• Bayesian statistics is perceived as computationally complex
  • The prior distribution seems like a subjective choice of the user that could lead to manipulation of results

8.1.37 Are Bayesian methods worth the effort?

  • For simpler problems, like the ones we have seen, frequentist confidence intervals are numerically similar to Bayesian intervals when using a non-informative prior
    • None the less, Bayesian methods offer an advantage in terms of interpretation
  • For more complex problems, e.g. those involving hierarchical models or missing data, Bayesian methods are crucial to achieve a sound solution

8.1.38 Are Bayesian methods complex?

  • I would argue that they are actually simpler
  • No matter how complicated your model, the Bayesian solution always involves the same 3 steps – specify the likelihood and prior and then obtain the posterior distribution
  • The same software package (e.g. WinBUGS) handles everything – no need to switch between separates programs for logistic and linear regression, meta-analysis etc.

8.2 Risk of incorrect conclusions with hypothesis testing

Chavalarias et al., JAMA 2016

The ASA Statement:

In light of misuses of and misconceptions concerning p-values, the statement notes that statisticians often supplement or even replace p-values with other approaches. These include methods “that emphasize estimation over testing such as confidence, credibility, or prediction intervals; Bayesian methods; alternative measures of evidence such as likelihood ratios or Bayes factors; and other approaches such as decision-theoretic modeling and false discovery rates.”

8.2.1 Concerns with hypothesis testing

  • At the end of a research study there is seldom a need to make a firm decision. Indeed, a single study may not provide enough evidence to make a sound decision
  • Yet, the scientific literature has relied heavily on hypothesis testing to identify associations of interest
  • Many early reports of associations have proven impossible to replicate suggesting they were spurious
  • This is probably a combination of making decisions based on weak evidence, and publication bias

8.2.2 Optimizing decision making\(^*\)

  • When designing a study we focus on the Type I and Type II errors with a view to optimizing the decision process in the long run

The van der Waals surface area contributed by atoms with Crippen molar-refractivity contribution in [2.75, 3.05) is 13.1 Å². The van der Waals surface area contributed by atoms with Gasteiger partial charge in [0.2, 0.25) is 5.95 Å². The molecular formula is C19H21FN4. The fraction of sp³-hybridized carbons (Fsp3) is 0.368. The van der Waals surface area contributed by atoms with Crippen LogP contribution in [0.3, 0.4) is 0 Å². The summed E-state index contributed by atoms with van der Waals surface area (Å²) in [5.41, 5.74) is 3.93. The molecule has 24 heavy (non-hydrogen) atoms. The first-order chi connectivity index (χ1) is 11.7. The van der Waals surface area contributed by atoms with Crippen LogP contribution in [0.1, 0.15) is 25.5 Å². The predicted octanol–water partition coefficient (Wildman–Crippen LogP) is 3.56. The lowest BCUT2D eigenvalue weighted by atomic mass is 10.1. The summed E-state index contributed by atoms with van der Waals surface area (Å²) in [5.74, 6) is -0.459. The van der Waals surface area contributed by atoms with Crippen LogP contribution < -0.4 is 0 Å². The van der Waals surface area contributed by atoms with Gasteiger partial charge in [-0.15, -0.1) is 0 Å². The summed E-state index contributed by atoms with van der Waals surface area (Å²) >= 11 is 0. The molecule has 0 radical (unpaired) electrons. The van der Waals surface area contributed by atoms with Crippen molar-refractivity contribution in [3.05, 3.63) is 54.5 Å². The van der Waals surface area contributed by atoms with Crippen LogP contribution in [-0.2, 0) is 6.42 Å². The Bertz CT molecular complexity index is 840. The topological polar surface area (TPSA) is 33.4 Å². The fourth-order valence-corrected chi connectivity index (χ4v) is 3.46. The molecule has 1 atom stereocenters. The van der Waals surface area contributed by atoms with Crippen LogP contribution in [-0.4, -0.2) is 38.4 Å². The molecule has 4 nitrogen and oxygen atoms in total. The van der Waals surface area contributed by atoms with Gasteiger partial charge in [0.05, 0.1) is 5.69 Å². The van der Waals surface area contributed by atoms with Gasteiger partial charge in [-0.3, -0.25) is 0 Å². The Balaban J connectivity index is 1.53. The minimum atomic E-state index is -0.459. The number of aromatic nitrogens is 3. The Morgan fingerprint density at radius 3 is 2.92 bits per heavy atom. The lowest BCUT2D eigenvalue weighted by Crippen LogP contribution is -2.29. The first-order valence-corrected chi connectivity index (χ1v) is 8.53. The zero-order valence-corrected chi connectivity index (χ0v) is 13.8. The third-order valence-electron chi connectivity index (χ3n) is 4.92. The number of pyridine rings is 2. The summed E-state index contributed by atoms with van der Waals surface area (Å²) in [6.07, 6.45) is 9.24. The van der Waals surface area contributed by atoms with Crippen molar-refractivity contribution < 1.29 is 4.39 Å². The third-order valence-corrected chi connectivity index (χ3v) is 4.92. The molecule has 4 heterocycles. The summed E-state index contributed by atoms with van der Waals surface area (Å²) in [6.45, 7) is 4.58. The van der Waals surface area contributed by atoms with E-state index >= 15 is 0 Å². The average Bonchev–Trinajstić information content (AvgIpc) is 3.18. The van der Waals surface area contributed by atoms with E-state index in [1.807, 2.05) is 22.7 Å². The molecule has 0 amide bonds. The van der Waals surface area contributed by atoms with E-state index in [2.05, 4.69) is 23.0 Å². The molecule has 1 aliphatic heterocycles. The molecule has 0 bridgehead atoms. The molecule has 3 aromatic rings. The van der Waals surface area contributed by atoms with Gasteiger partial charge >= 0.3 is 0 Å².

• This makes sense in certain settings, e.g. industrial quality control, where it is possible to define the minimum effect size of interest and also the cost of any errors
  • For example, if a factory has to produce screw heads with a diameter of 1 ± 0.01cm, then we know or can estimate
    • The minimum effect size of interest is 0.01cm
    • The cost of failing to detect too large or too small screws
    • The cost of throwing away a good batch of screws
  • Further, we can control the sample size easily to ensure high power
  • In contrast, these elements may be difficult to gauge in a research setting, e.g.
    • What is the smallest difference of interest in adipose weight gain in Nck1 Wild Type mice?
    • What is the cost of falsely claiming that a treatment is beneficial?
  • Given this ambiguity, researchers often fall back on the default values, like the α=0.05 level

\(^*\)Szucs & Ioannidis, 2017

8.2.3 Concerns with p-values

  • A p-value provides the probability:
    P(Data is more extreme than observed|H0)
  • But what the investigator desires is P(H0|Data)
  • p-values are functions of the data and are affected by sample size

8.2.4 Factors that influence the accuracy of hypothesis testing

  • The chances of a statistically significant result depend on
    • Pre-study odds: The more implausible the null hypothesis, the greater the chance that a significant finding is a false alarm
    • Type I error: This has to be sufficiently low to avoid wrongly rejecting the null hypothesis
    • Type II error: This also has to be low, and defined keeping in mind the magnitude of a practically meaningful effect

8.2.5 Probabilities of true and false reporting\(^*\)

  • Using the 3 factors on the previous slide we can define the following probabilities by applying Bayes Theorem:
    • False reporting probability = P(H0 | significant result)
    • True reporting probability = P(H1 | significant result)
  • It is based on a modeling of these probabilities that Ioannidis (PLOS One 2005) claimed most published research findings are false

\(^*\)Szucs & Ioannidis, 2017

8.2.6 Illustration from Nuzzo et al.

8.2.7 Illustration of true and false reporting probabilities

  • Let us assume
    • P(H0)=P(H1)=0.5, Type I error = 0.05, Type II error = 0.4

False reporting probability P(H0|significant result)
\(\frac{P(significant\space result|H0)P(H0)}{P(significant\space result)}=\frac{0.05\times0.5}{0.05\times0.5+0.6\times0.5}=0.0769\)

which is higher than the value of 0.05, which we often confuse to be the false-reporting probability

  • Let us assume
    • P(H0)=5/6 P(H1)=1/6, Type I error = 0.05, Type II error = 0.4

False reporting probability P(H0|significant result) \(\frac{P(significant\space result|H0)P(H0)}{P(significant\space result)}=\frac{0.05\times(\frac{5}{6})}{0.05\times(\frac{5}{6})+0.6\times(\frac{1}{6})}=0.2941\)

which is considerably larger than 0.05

  • We may not be able to control the pre-study odds but by designing a study with higher power, we can reduce the FRP somewhat

8.2.8 Pre-study odds of H0:H1